The Provincial Congress of Massachusetts,
on April 13, 1775, voted to raise six companies for an artillery regiment.
They appointed Richard Gridley, a veteran of the siege of Louisbourg in
1745, to be the Colonel. In addition they appointed Lieutenant-Colonel
William Burbeck; First Major David Mason; Second Major Scarborough Gridley;
and the junior officers as well. The regiment served in Bunker Hill
but were not distinguished in this, their first action.
General Washington appointed Henry
Knox to be Colonel of the Regiment on November 17, 1775. Both Burbeck
and Mason were retained as Lieutenant-Colonels, and John Crane and John
Lamb were appointed as Majors.
The dress of the officers shown
in our plate show the blue coat with red cuffs, collar and facings; and
white lining. This became the accepted dress for artillery officers
in the American Army. In 1778 the Massachusetts Artillery became
the 3rd Continental Artillery. In the winter of 1779-1780 this unit,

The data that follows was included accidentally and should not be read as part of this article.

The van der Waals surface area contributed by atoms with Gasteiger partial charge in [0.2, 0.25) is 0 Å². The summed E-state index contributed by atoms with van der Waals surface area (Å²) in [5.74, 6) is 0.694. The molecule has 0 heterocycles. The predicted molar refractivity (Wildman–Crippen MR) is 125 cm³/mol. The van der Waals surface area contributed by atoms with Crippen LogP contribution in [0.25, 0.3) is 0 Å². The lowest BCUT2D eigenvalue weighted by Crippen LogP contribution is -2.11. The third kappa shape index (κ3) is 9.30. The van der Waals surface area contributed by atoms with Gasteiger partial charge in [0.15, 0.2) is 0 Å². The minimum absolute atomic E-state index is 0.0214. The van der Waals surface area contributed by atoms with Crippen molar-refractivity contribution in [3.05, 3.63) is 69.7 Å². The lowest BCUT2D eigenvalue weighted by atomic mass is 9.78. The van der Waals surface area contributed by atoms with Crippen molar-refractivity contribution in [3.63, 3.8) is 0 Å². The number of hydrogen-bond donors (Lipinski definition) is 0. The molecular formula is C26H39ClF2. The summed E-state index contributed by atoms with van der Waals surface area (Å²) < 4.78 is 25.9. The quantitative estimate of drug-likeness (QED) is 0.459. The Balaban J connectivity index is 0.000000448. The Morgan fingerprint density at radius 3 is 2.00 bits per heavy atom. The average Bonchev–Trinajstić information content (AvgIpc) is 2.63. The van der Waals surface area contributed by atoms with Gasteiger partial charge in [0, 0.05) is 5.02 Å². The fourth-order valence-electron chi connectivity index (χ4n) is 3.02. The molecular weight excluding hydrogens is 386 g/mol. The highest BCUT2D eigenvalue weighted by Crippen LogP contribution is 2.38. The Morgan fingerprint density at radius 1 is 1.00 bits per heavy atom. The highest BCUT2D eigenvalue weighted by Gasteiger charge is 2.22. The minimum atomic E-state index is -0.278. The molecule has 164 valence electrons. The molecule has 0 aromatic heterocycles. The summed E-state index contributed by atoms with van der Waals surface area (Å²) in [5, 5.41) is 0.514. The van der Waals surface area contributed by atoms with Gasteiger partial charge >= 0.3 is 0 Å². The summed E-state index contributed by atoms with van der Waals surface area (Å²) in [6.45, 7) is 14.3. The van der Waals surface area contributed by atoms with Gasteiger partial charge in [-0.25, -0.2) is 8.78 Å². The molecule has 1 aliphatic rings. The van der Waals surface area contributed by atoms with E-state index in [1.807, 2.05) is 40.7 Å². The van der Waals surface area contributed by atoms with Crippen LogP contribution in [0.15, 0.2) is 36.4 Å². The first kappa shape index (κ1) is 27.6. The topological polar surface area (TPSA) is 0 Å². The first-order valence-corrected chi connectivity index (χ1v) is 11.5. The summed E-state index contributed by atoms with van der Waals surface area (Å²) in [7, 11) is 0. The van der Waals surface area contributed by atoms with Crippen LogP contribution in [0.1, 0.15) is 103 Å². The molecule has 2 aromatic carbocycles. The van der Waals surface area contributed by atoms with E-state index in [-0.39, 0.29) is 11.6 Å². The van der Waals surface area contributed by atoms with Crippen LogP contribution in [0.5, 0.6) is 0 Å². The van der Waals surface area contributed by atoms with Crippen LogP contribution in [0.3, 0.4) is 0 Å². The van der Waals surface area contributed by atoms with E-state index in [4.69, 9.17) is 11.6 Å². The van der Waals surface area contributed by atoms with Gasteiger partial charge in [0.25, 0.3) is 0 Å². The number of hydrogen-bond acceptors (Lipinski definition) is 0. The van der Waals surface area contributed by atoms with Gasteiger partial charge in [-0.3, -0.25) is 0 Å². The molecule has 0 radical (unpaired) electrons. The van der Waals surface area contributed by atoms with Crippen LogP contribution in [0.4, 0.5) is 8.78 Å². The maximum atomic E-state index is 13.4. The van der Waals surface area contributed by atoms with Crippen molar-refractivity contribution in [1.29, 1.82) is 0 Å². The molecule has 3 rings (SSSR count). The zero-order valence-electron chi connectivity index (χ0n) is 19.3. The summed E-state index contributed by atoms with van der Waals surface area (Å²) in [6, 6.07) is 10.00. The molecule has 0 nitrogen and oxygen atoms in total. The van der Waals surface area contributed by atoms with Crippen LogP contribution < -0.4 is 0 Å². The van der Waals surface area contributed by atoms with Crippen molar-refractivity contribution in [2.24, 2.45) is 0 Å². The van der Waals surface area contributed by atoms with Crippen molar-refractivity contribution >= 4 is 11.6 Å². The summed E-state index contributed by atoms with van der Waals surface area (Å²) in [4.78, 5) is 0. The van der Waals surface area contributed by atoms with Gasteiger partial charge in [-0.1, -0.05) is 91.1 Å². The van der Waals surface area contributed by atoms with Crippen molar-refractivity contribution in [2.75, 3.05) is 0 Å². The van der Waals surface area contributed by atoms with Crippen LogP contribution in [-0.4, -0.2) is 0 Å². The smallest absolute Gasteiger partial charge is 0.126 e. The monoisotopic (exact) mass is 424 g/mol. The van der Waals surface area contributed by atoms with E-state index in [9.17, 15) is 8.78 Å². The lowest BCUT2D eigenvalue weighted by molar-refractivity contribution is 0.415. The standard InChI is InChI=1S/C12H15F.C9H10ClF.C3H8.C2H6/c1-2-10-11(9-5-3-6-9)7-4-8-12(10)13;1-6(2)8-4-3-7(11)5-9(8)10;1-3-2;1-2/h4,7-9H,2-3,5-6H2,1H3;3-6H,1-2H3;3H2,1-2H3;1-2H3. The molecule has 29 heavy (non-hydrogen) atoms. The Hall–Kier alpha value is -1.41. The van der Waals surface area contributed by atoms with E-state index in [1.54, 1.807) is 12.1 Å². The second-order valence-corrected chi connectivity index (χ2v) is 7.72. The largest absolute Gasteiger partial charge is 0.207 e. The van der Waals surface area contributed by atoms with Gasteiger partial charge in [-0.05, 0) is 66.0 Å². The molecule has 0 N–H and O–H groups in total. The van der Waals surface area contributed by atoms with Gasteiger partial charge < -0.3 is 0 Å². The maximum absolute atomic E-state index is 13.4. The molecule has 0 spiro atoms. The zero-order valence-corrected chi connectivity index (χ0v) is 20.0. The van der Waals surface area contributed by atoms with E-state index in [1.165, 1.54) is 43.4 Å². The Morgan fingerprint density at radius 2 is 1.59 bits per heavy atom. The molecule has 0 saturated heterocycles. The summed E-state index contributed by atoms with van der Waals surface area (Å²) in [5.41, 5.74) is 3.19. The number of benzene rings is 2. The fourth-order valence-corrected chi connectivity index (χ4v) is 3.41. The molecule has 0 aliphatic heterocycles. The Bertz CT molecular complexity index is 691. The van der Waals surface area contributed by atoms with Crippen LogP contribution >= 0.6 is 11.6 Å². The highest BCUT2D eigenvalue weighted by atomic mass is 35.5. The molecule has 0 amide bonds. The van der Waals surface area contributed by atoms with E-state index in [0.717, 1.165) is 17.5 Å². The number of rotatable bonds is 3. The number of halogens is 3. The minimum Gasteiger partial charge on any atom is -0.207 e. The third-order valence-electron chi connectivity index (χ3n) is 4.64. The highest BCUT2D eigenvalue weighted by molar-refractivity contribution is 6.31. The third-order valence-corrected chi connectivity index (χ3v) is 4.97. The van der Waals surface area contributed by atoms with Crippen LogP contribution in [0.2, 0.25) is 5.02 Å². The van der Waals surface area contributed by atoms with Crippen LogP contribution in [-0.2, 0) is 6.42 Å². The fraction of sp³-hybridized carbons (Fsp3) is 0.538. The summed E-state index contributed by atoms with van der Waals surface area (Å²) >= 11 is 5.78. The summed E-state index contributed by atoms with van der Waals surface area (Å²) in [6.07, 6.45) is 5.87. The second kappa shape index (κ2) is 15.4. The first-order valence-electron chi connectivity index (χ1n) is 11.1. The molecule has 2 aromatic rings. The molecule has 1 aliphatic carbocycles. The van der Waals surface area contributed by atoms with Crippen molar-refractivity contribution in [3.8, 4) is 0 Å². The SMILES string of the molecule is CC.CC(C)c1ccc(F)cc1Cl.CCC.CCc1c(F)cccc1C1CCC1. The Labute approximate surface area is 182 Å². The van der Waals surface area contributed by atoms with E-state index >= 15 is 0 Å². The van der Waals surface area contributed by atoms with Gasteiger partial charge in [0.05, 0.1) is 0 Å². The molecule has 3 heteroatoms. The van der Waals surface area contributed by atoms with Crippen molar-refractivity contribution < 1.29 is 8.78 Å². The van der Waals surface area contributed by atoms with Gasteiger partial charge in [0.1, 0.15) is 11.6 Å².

along with the other regiments of Knox's Brigade of Artillery, were encamped
at Morristown, New Jersey.
The Second Massachusetts Regiment
was commanded by Colonel John Bailey. On September 19, 1777 this
regiment formed part of Ebenezer Learned's Brigade of Continentals.
When General Arnold assumed command of the American forces at the Battle
of Freeman's Farm and led them against the British center we find that
Bailey's regiment was one of those that he led. The dress of the
private soldier of this regiment shown in our plate is based upon the dress
of a man from Captain Jacob Allen's Company in June, 1777.
[REFERENCES: Uniforms of the
American, British, French, and German Armies . . . Charles M.
Lefferts. The War of the Revolution. Christopher L.
Ward. "Military Collector and Historian." Vol. VII, No. 3, Fall,
1955. "Morristown, A Military Capital of the American Revolution".
National Park Service.]